Saturday, 28 December 2013

Education – what makes for “good hands”?

In response to the article in "The Age" December 28, 2013: Your schoolkids are in good hands

I find the debate about education practice and standards to be a particularly fraught and frustrating one, and expect to have more to say about this in coming posts. However, given that that this article was published in The Age today, and coincides with my foray into the Blogosphere, I thought some comment was warranted.

I doubt that many in our community would regard teachers as a malevolent lot who want to see our children under-achieve and be sentenced to a lifetime of social and economic marginalisation as a result of poor educational outcomes. I certainly don’t. The teachers who I have come into contact with, both personally and professionally* are almost without exception, enthusiastic and motivated. Some work with particularly challenging and disadvantaged populations and give of themselves in countless ways above and beyond the call of duty.

However, as my late mother used to say (when one of us was arguing for leniency on the grounds that we meant to do better), “The road to hell is paved with good intentions”. So – what bothers me most about today’s article? Well firstly, the fact that the author does nothing to address her own opening assertion “Statistics don't lie. There has been a decline in Australia's education results”, and secondly, the common, but flawed, privileging of ideology over science (“I know that each teacher possesses their own beliefs”). In healthcare (preventative and clinical) we rightly have a community expectation that policy makers and practitioners will access, critically appraise, and apply empirical evidence. Further, when there is sufficient evidence that practice should change, clinical guidelines are adapted, and it is expected (by academics, by hospital administrators, by government health departments, and by us, the patients) that practice will change. The same does not apply in education, unfortunately, where scientific evidence has not gained the seat at the head of the table it deserves. Why might this be so?  

In order to ensure that health evidence is translated into practice, we equip undergraduate health professionals with theory and practical skills in research methods. And when these graduates become practitioners, we expect them to carry out their practice in accordance with evidence-based guidelines and principles  - not according to their belief systems. Sure, there are plenty of areas in medicine in which such principles and guidelines are lacking, and that makes for spirited debate. However when it comes to early reading instruction, the jury is no longer out, and the time for ideological debate (if indeed such a time ever existed) has passed. We know what works, given the fundamental role of underlying oral language (psycholinguistic) competencies in phonological and phonemic awareness, vocabulary development, narrative skills, and syntactic use and understanding (see Professor Maggie Snowling’s joint British Academy/British Psychological Society Lecture held at the British Academy in London in September, 2013). What we don’t know (yet) is how to overcome an impasse that sees reading instruction conceptualised not as a topic of scientific enquiry, but as a debate on which stakeholders can position themselves one side or the other of a falsely constructed ideological divide.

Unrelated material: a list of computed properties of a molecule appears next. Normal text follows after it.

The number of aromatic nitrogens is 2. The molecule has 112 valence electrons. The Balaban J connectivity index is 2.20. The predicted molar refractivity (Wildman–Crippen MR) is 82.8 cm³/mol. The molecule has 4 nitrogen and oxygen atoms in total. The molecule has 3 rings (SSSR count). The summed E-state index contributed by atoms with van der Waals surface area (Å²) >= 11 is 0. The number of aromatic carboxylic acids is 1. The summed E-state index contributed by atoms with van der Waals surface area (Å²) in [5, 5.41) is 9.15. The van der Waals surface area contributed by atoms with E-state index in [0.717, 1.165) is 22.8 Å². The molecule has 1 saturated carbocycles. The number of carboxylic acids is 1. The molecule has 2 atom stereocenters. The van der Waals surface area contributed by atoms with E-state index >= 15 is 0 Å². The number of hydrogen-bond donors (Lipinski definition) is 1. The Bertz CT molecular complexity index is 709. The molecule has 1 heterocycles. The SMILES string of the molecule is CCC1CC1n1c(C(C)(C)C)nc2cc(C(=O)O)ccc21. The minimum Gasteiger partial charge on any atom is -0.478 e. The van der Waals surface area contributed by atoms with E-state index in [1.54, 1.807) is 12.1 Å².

Occasionally medical practitioners assert a right to practice medicine according to their “beliefs” and we have near-riots in the streets. The work of teachers, is, in my opinion, no less important for the health of the nation in which they work, than the work of medical practitioners. So we need to take steps to bring education and evidence-based practice into closer proximity to each other. This of course won’t happen overnight, and will require good will and curriculum re-builds of pre-service education. However if the Industry Skills Council of Australia’s 2011 report “No More Excuses” is any indication, we can’t afford to ignore the evidence confronting us all about declining education standards and the long socio-economic shadow this casts across the life-span. 

Children with poor language and literacy skills grow into adolescents with poor language and literacy skills, who, you guessed it, grow into adults with poor language and literacy skills. By adulthood though, the casualties of poor education outcomes are camouflaged by their engagement with social services, public housing, and mental health services. It’s very difficult (and even more expensive) to back-fill educational foundations in later life, and makes so much more sense just to get it right when the developmental window is open in the early school years.

So - just as in healthcare, "good hands"  are connected not only to good hearts, but to good minds, and are guided by good principles, based on good research, published in good, peer-reviewed journals.

*From 2006-13, I was Course Coordinator of a teaching Graduate Diploma, and so worked with teachers as “students”.

(c) Pamela Snow 2013

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